Strategies to Supply the Cell with iso-CmTP and iso-GTP
The second strategy is based on the in vivo biosynthesis of the desired unnatural bases. This strategy would allow scaling up of processes without making them uneconomical and would eliminate the need for a heterologous transport system. But the biosynthesis of fully synthetic bases is, if possible at all, extremely challenging. Furthermore, to allow the incorporation of those bases into the DNA, phosphorylation of the nucleosides has to be ensured which is facilitated by in part highly specific kinases. Therefore, this strategy represents an optimal system which as of now is extremely challenging to implement.
Figure 1: Two strategies for making iso-CmTP and iso-GTP available to the cell.
The first strategy (left) is based on a heterologous transporter which can facilitate the transport of iso-CmTP and iso-GTP. The media is supplemented with the unnatural (deoxy)nucleoside triphosphates, which are then transported into the cell and incorporated into the DNA. The second strategy (right) is more complex and is based on the de novo synthesis of the unnatural (deoxy)nucleoside triphosphates. Therefore, existing pathways from natural sources or newly designed pathways have to be introduced to the cell. The nucleoside triphosphates are then incorporated into the DNA.
The Nucleotide Transporter from Phaeodactylum tricornutum PtNTT2
Figure 2: Uptake of α32-labeled nucleotides by the two isoforms PtNTT1 and PtNTT2 when expressed in E. coli (Ast et al., 2009)
The uptake of α32-labeled nucleotides was measured in E. coli. Isoform 1 (A) was shown to transport adenosine mono-, di- and triphosphates, while isoform 2 (B) shows a specificity for nucleoside triphosphates.
Figure 3: Subcellular localization of PtNTT1 and PtNTT2 in Phaeodactylum tricornutum (Ast et al., 2009). PtNTT1 and PtNTT2 were fused to GFP to study the subcellular localization.
Zhang et al. 2017 integrated PtNTT2 into the chromosome of E. coli BL21(DE3) under control of the lacUV5 promoter. To demonstrate its feasibility for the uptake of nucleotides, uptake of [α-32P]-dATP was measured. The native sequence of PtNTT2 features an N-terminal signal sequence directing the subcellular localization to the plastid membrane. In E. coli, this signal sequence is likely to be retained, leading to a growth defect in cells expressing the native PtNTT2 transporter. Therefore, a truncated version of PtNTT2, PtNTT2(66-575), was used. The chromosomally integrated, truncated, and codon optimized PtNTT2 (65-575) under control of PlacUV5 was shown to be an optimal compromise between efficient uptake and the growth limitation resulting from expression of the heterologous protein (Zhang et al., 2017).
Figure 4: Uptake of α32labeled ATP by the different versions of PtNTT2 (Zhang et al., 2017).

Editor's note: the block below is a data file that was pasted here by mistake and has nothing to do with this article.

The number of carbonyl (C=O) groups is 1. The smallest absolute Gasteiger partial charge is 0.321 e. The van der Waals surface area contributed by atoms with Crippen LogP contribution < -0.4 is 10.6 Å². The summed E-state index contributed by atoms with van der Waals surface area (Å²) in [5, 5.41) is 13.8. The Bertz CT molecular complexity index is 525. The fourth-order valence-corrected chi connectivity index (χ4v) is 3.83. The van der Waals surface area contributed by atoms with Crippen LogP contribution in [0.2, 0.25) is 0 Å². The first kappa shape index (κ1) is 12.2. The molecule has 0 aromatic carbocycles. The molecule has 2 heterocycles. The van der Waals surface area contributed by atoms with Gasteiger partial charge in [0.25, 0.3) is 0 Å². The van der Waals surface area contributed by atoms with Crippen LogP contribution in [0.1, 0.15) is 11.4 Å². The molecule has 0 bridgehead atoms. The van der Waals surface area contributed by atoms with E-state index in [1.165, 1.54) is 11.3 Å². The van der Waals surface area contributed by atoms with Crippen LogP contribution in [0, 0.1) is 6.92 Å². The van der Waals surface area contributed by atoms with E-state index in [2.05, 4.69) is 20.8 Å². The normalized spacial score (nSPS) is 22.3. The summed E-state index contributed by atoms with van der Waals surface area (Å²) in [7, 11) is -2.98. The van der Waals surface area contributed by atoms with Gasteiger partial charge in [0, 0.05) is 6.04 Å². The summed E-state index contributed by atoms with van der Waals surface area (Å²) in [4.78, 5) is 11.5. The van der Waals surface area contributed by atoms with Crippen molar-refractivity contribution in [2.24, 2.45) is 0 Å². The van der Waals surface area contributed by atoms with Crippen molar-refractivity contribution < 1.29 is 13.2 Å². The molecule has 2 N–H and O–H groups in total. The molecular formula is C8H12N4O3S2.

The expression of PtNTT2 was investigated in different strains, under control of different promotors, and plasmid-bound as well as integrated into the chromosome. In their final design, Zhang and colleagues integrated PtNTT2 chromosomally in E.coli BL21(DE3) under control of the lacUV5 promoter
Sec- and Tat Secretion PathwaysPtNTT2 comes from an eukaryote and is integrated into the plastid membrane in its native algael host. Therefore, expression of PtNTT2 in E. coli might not lead to efficient integration into the inner membrane. Therefore, we wanted to test different signal peptides to find the one best suited for efficient integration of PtNTT2 into the inner membrane. In E. coli , proteins can be secreted via two main pathways, namely the general secretion (Sec) and the twin-arginine translocation (Tat) pathway . Proteins which are intended to be secreted are targeted by signal peptides which are located at the N-terminus of a pre-protein and share one common tripartite structure: a positively charged N-terminal domain (N-domain) followed by a nonpolar hydrophobic domain (H-domain) and the more polar C-domain (De Keyzer et al., 2003; von Heijne, 1998). Signal peptides vary in length, but are usually between 18 and 30 amino acids long. During the translocation process, the signal peptide is cleaved from the pre-protein by a signal peptide peptidase, which recognizes a cleavage site within the C-domain of the signal peptide (De Keyzer et al., 2003). Signal peptides targeting the Sec pathway do not feature a common consensus sequence or motif (Caspers et al., 2010). However, the binding of the secretion specific chaperone SecB or the signal recognition particle SRP (which represents the first step of the Sec pathway) to the signal peptide is influenced by the hydrophobicity of the H-domain (De Keyzer et al., 2003). Signal peptides targeting the Tat pathway are usually around 30 amino acids long (Berks et al., 2014). On the contrary to Sec pathway targeting signal peptides, Tat pathway targeting signal peptides do feature a consensus sequence. The crucial element for Tat recognition is a twin-arginine motif (RR) located at the N/H-domain junction. In bacteria, the RR is usually followed by phenylalanine, leucine and lysine at the RR+2 position with especially the phenylalanine being of high importance (Cline, 2015).